Fish Market Extendability in Kismayu

 Kismayu Women fisheries are changing the fish consumption perception through the adoption of innovative marketing techniques

In some societies, women are still discriminated on their gender. They are not given the same right as men. Women are still paid less, expected to cook, clean and only being a housewife. Women’s empowerment is really needed in societies. It’s so important for women self-esteem and also for societies. In some context like Somalia, women have greatly impacted by unceasing conflicts, poverty, and under-education that led them to assume the role of men for the survival of their families and therefore look for manual labors, engage hawking and petty businesses.  

The story of Faduma Hussein Yussuf 32, a mother of 7 children, who live in Calanley village Kismayu town, is worth narrating. She is among the few women fish sellers that are beating all odds of life and struggling to make a sustainable living from the fish sector- an industry that is due to the large investment it requires coupled with poor awareness to its viability to the Somali population remained largely unexploited. Born from a family of humble background that barely could meet the daily living of its members, she was not fortunate enough to go to school and instead got married at an early age. The man she has married could not make her move out in her straitened circumstances too. Therefore, it became necessary both to look all means of survival for their newly formed household. They have made small savings from their manual jobs and it is this small saving that put Fatuma on the market “I had no other option but to make something that could put food  on our table, our family was growing too fast and getting manual job became hard so I thought selling fish as a surviving optionFatuma said.

Though Fatuma has been in the fish business for quite some years, the profits made couldn’t yield more than the day to day living and the prospect of business growth has remained indefinite. The opportunity came when SADO in collaboration with the ministry of fishing and maritime resources of Jubaland state of Somalia have identified her as a beneficiary of the project titled Strengthening access to microfinance through innovative approaches and business skills development for fishermen(women) in Kismayo which is funded by GIZ. Together with her group (Majengo) members, she has received entrepreneurship and business management training and after the group was granted USD6000 which they could revolve among the 26 members of her group. Luckily, Fatuma became among the first 12 members that have accessed the loan and she has expanded her struggling business. She has partnered with her family members who had also some small savings.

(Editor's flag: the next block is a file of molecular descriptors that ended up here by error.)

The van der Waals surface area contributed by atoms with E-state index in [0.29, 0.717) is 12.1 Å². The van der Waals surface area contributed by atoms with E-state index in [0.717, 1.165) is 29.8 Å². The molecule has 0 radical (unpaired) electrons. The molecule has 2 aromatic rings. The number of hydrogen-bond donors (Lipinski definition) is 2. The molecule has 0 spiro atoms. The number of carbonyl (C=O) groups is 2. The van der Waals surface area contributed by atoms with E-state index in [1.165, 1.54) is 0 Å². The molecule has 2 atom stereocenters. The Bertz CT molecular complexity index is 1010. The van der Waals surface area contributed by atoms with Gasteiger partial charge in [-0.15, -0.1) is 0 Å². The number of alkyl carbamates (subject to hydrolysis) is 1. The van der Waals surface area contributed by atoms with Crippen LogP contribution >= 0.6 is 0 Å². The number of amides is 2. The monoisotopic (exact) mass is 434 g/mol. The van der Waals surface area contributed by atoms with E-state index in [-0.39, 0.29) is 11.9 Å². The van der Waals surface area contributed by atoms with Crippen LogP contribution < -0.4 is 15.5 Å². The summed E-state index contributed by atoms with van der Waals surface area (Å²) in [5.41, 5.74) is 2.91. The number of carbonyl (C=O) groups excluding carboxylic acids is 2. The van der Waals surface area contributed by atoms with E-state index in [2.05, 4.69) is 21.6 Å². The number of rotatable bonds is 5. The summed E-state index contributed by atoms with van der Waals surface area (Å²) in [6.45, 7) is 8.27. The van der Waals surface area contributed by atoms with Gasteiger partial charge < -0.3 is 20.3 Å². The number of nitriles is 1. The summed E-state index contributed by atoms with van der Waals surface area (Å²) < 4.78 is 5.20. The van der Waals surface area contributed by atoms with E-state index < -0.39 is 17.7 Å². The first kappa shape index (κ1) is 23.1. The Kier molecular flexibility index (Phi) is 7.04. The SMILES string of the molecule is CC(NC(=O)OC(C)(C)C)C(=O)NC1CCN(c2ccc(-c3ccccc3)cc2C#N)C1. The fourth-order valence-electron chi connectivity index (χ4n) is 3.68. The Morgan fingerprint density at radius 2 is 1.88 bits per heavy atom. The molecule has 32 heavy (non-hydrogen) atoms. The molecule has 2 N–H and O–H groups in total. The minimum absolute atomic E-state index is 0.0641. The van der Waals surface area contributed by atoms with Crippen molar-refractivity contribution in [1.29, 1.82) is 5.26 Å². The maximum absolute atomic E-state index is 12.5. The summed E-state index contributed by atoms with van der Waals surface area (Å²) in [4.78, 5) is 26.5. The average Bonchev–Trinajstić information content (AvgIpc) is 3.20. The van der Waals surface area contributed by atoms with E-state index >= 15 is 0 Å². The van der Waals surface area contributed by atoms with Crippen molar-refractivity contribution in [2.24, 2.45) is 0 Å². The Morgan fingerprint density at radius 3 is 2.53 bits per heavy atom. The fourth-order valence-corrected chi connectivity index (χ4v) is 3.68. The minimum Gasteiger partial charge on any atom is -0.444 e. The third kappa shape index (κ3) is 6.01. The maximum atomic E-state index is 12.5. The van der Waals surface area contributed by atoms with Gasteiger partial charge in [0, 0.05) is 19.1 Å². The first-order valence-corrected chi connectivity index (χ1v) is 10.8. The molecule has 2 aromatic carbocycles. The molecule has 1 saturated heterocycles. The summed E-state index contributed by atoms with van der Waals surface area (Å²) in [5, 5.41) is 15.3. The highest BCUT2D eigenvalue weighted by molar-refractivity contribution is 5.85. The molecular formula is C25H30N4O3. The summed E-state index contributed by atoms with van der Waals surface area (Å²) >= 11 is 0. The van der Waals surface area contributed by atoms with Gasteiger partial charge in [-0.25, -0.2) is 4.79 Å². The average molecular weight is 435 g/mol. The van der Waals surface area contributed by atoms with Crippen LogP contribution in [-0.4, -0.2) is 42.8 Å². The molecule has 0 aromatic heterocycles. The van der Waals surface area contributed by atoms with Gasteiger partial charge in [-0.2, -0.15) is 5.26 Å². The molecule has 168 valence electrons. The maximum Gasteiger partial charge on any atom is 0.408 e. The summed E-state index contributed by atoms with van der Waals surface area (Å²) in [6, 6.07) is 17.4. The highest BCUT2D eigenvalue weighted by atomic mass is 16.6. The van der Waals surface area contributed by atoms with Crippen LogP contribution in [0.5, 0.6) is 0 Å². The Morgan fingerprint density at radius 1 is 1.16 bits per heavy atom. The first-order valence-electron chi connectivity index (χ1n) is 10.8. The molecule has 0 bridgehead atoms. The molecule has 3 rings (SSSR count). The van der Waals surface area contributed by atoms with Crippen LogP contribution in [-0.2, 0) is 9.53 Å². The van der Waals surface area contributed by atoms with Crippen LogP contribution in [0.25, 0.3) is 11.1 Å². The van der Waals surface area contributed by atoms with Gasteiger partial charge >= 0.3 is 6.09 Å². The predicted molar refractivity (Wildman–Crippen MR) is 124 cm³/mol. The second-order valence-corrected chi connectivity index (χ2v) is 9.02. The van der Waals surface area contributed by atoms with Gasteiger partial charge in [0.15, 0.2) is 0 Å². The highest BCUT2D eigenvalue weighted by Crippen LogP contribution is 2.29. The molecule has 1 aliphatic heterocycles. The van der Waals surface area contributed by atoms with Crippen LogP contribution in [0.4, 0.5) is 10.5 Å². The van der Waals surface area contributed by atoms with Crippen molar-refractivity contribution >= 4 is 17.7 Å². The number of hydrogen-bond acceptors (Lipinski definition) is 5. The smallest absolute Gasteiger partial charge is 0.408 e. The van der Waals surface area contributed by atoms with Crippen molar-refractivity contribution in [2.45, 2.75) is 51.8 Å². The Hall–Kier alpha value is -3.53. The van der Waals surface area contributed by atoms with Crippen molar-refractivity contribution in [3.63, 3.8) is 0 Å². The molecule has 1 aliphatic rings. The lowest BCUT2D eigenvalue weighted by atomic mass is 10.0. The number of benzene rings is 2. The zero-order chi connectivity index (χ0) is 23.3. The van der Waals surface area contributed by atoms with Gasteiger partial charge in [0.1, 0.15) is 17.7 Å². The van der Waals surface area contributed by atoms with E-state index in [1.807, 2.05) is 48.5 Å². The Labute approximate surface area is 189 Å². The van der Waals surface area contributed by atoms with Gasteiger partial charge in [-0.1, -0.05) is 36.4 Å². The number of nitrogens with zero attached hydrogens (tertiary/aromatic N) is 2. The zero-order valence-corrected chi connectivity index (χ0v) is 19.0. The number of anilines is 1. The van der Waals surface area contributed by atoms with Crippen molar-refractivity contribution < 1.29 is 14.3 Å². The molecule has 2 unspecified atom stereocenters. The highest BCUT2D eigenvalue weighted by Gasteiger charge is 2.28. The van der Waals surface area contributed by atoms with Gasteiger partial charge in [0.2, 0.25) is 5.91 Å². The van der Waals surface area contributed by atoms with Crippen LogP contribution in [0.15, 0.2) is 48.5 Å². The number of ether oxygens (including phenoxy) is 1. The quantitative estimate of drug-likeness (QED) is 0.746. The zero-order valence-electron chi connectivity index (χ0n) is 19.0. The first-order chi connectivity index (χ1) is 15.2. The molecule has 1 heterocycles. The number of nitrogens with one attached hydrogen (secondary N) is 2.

When I received the $500 loan, the first thing that came into my mind was to change my doing of things by taking advantage of lessons learned at the training, I thought instead of selling the fish at one point I should be taking to the hotels and restaurants and that will give me reliable customers”  Fatuma added.

Her idea became so enticing to her new customers and attracted a good number of hotels and restaurants and some far villages in Kismayu. The waiting moment for Fatuma came when she approached the Jubaland presidency office to supply the fish and after they saw her determination and hard work to deliver her commitments and difficulties she has been facing in transporting the fish which fetched good pocket of her hard-earned profit, the office of the Jubaland presidency gave her motorcycle fitted with solar plate, refrigerator that she could store the fish.

For the past four months, Fatuma transports the Fish across the villages of Kismayu and her customers have grown very much. She repays USD45 of the group loan installment, has a monthly saving of USD 50 and spends USD 20-25 for her family expenses daily. She has the ambition to take her business across the border and supply the fish to Kenya market.

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